We can show that we need virtuous dispositions for three reasons. First, for steadfastness in our operations.... Second, we need them to perform a perfect operation readily.... Third, we need virtuous dispositions to bring our perfect activity to fulfillment pleasurably.

–St. Thomas Aquinas (Disputed Questions on Virtue)

The Virtues in General

Our word "virtue" comes from the Latin vir, which means power; a virtue is the perfection of a power. Human virtues are firmly established and readily responsive dispositions in the powers of human beings, especially in reason and in the appetites. Aquinas divides the virtues into the theological, containing faith, hope, and charity, and the cardinal, including prudence, justice, fortitude, and temperance; all the other virtues fall under these seven. While the theological virtues are received by grace (and thus are often called "infused" virtues), the cardinal virtues are acquired by effort (also known as "acquired" virtues). A truly liberal education considers what efforts individuals and communities ought to make in order to seek, to preserve, and to promote the virtues.

The Virtues in Particular

“Thus, the theological virtues, whose object is God, are superior to the others. Among these charity is greatest, because it joins us most closely to God. Next, hope is greater than faith, because hope in a way moves our affections to God, while faith causes God to exist in us as an object of thought. Among the other virtues, prudence is the best, because it governs the others. And after it comes justice, by which one is well ordered not only in oneself, but also toward others. After that comes courage, by which one scorns mortal dangers for the sake of the good. And after that comes temperance, by which one scorns the greatest bodily pleasures for the sake of the good.” –Thomas Aquinas (On the Cardinal Virtues, 3. reply)

The Theological and Cardinal Virtues

Painting by Pollaiolo and Botticelli, located at the Uffizi Museum in Florence, Italy. Foritude, clad in armor, wields a mace. Temperance pours a careful amount of liquid into a bowl. Faith holds a cross and raises a chalice full of Christ's blood. Charity, the only virtue crowned to show her prominence among the virtues, holds the fire of love in one hand and nurishes a child in the other. Hope, folding her hands, looks up to Heaven with longing. Justice weilds a sword and grasps a globe of the world. Prudence holds a mirror in one hand, showing the need for self-knowledge, and a snake in the other, referring to Christ's words: "Be wise as serpents and innocent as doves." All the virtues are attractive females dressed in the most elegant dresses and riches metals and jewels available at that time, showing the importance of art to imitate the rich value of living a life of virtue.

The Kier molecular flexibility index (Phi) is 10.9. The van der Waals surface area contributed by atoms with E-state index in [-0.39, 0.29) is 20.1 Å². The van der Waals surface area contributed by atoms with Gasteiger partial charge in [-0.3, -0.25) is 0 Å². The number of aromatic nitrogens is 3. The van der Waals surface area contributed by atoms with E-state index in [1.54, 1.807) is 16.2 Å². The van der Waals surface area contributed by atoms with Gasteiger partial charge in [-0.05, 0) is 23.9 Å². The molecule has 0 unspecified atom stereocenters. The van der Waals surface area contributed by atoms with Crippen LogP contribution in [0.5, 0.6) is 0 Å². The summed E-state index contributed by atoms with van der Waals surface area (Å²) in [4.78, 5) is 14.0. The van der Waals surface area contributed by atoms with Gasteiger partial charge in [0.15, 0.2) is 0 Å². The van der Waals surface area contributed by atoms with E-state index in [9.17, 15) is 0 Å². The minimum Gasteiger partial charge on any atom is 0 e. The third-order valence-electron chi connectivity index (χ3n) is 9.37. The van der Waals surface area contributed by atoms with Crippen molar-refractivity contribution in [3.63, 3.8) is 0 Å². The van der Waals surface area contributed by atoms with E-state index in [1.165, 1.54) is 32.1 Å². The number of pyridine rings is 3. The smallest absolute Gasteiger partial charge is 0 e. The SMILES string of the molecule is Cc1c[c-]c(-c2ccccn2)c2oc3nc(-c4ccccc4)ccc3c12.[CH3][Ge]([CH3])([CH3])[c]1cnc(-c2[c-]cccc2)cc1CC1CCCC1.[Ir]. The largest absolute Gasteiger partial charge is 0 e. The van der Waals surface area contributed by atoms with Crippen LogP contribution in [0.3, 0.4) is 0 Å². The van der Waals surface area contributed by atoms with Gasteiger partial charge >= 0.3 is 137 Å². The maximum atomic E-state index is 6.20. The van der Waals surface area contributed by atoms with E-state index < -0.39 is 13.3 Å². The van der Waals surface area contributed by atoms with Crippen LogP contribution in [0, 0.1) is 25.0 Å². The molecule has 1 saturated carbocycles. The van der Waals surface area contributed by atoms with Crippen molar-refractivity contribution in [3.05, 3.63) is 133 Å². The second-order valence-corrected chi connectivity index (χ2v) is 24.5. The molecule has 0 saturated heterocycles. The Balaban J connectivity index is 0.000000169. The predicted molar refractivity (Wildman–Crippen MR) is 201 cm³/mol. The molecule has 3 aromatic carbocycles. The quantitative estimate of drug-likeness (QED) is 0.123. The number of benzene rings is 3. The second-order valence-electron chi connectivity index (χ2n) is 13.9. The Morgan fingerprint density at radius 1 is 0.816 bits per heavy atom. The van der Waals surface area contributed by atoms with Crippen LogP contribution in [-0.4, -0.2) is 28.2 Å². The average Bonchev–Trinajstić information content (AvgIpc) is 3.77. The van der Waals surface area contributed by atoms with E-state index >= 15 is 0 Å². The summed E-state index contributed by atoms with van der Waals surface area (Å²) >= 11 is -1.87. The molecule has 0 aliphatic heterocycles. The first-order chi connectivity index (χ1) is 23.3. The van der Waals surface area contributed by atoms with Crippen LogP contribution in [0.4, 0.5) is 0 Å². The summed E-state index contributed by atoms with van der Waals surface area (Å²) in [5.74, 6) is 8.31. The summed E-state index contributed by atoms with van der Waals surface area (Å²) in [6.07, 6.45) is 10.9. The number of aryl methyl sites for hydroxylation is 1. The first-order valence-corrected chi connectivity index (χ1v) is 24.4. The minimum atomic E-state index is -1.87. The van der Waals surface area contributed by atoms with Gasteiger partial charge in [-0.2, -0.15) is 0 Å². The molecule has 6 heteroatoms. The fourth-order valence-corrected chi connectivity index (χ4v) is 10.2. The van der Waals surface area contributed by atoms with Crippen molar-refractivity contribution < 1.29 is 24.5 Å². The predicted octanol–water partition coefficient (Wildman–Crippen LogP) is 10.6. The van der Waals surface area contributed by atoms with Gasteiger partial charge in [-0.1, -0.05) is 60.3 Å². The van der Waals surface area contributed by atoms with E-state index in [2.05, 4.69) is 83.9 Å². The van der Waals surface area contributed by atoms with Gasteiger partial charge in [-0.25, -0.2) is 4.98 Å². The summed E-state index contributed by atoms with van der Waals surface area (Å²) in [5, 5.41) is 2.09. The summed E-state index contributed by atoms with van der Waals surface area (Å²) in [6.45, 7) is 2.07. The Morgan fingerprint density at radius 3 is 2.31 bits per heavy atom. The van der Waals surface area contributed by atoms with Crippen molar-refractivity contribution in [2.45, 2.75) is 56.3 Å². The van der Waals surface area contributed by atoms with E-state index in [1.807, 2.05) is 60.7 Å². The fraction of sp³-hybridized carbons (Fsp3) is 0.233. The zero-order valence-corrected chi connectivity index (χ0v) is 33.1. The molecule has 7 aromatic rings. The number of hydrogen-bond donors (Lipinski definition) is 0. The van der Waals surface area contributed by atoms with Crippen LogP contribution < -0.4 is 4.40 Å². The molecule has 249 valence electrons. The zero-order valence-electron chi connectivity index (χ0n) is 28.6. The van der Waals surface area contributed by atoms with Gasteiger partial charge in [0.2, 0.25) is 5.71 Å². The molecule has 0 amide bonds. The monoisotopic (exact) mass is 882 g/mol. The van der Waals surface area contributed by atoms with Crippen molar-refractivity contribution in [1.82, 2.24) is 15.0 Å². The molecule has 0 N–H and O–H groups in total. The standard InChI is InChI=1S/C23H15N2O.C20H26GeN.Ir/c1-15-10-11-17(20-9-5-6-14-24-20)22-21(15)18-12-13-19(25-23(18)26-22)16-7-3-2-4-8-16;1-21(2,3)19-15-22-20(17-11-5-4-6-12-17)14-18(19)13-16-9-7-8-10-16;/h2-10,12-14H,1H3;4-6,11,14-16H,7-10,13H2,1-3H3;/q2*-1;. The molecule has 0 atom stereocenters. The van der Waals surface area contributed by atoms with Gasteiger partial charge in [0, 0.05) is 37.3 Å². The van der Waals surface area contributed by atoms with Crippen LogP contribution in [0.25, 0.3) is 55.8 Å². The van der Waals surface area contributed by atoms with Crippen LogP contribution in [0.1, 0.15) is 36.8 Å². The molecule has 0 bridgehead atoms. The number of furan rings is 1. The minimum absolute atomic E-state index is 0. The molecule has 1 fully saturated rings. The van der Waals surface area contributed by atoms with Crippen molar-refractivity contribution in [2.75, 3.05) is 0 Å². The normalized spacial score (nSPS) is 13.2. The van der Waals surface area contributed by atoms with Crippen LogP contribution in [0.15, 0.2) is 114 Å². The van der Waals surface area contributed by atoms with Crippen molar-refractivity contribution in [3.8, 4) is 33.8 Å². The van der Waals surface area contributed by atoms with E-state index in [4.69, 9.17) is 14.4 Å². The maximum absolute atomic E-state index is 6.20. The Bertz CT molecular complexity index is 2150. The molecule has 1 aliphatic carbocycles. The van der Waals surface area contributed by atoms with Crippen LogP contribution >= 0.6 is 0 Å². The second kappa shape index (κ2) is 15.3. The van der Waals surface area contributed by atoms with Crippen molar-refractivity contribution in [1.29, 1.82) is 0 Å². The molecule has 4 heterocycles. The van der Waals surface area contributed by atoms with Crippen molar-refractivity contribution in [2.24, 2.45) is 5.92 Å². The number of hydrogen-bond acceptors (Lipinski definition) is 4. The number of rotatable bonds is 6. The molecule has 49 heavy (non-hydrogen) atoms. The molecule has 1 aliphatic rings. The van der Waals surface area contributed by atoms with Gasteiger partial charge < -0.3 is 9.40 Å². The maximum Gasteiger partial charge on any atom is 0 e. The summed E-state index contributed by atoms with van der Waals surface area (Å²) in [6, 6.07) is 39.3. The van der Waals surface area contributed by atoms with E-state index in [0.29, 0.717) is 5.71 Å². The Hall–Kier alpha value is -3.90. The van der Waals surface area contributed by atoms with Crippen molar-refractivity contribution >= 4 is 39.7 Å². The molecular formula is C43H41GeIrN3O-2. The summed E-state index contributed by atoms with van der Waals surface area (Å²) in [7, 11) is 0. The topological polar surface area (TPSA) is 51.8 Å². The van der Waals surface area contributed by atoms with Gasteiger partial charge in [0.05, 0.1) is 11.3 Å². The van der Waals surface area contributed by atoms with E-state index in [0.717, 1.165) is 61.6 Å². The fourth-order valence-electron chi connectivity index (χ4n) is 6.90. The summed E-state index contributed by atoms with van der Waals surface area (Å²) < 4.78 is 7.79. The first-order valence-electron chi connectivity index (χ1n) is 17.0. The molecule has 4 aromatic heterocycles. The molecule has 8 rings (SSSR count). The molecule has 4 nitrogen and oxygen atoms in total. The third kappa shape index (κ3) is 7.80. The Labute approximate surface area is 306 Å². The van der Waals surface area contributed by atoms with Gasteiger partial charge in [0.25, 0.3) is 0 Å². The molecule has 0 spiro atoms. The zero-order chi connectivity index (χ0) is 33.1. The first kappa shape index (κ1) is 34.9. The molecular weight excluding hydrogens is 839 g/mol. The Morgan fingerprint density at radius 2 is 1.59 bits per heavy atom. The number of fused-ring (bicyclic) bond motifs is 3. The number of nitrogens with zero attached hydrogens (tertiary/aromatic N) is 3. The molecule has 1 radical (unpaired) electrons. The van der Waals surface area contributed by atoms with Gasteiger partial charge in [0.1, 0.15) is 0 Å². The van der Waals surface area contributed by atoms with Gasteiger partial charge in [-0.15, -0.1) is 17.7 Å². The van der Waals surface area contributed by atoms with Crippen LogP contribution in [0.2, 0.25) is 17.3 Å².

The virtue of mind and body that ensures firmness in difficulties and constancy in the pursuit of the good.


The virtue that moderates with reason the attraction of pleasures and the use of created goods.


The virtue by which we believe in God and believe all that He has said and revealed to us.


The virtue by which we love God above all things and our neighbor as ourselves for the love of God.


The virtue by which we desire heaven and eternal life as our happiness, relying only on the Holy Spirit.


The virtue that consists in the constant and firm will to give their due to God and neighbor.


The virtue by which practical reason discerns our true good in every circumstance and chooses the right means to achieve it.

The Purpose of the Virtues

The purpose of the virtues is to dispose us to act in accord with reason and to receive grace fruitfully. Without virtue, good action is difficult; with virtue, however, good action is not only easier to attain, but also more inherently desirable and enjoyable. In fact, one distinguishing mark of the possession of a virtue is taking pleasure in a good action. Free from evil and free for good thoughts and actions, our faculties incline us toward what is truly noble and beneficial when they are perfected by virtue. The greatest action that man's highest faculties can perform, with the aid of grace, is the contemplation of God. Thus, all the virtues ultimately dispose us for the activity of contemplating God.

Learn More

To learn more, either click on one of the theological and cardinal virtues listed above or read some of our "Thoughts from Master Teachers" on virtue, "Six Essential Dialogical Virtues" by Dr. Jeffrey Lehman or RoseMary Johnson's "Moral and Civic Liberty in Sallust’s Bella, and History as an Education in Virtue." Both can broaden your understanding of virtue in different ways.